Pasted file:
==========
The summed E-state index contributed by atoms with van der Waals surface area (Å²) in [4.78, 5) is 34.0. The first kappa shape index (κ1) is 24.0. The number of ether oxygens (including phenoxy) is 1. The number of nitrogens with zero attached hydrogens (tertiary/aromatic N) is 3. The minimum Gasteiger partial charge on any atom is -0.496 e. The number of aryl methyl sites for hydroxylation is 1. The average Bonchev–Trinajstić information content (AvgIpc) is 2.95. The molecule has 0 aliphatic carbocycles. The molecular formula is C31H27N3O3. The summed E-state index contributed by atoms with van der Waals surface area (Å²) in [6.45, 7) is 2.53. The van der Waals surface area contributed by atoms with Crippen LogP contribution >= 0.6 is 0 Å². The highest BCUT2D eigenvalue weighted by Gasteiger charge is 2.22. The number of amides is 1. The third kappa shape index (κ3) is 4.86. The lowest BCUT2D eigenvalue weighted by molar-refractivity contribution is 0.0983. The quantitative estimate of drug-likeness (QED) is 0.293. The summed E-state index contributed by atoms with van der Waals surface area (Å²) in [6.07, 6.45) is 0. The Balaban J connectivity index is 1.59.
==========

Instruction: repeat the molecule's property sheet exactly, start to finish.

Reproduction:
The summed E-state index contributed by atoms with van der Waals surface area (Å²) in [4.78, 5) is 34.0. The first kappa shape index (κ1) is 24.0. The number of ether oxygens (including phenoxy) is 1. The number of nitrogens with zero attached hydrogens (tertiary/aromatic N) is 3. The minimum Gasteiger partial charge on any atom is -0.496 e. The number of aryl methyl sites for hydroxylation is 1. The average Bonchev–Trinajstić information content (AvgIpc) is 2.95. The molecule has 0 aliphatic carbocycles. The molecular formula is C31H27N3O3. The summed E-state index contributed by atoms with van der Waals surface area (Å²) in [6.45, 7) is 2.53. The van der Waals surface area contributed by atoms with Crippen LogP contribution >= 0.6 is 0 Å². The highest BCUT2D eigenvalue weighted by Gasteiger charge is 2.22. The number of amides is 1. The third kappa shape index (κ3) is 4.86. The lowest BCUT2D eigenvalue weighted by molar-refractivity contribution is 0.0983. The quantitative estimate of drug-likeness (QED) is 0.293. The summed E-state index contributed by atoms with van der Waals surface area (Å²) in [6.07, 6.45) is 0. The Balaban J connectivity index is 1.59.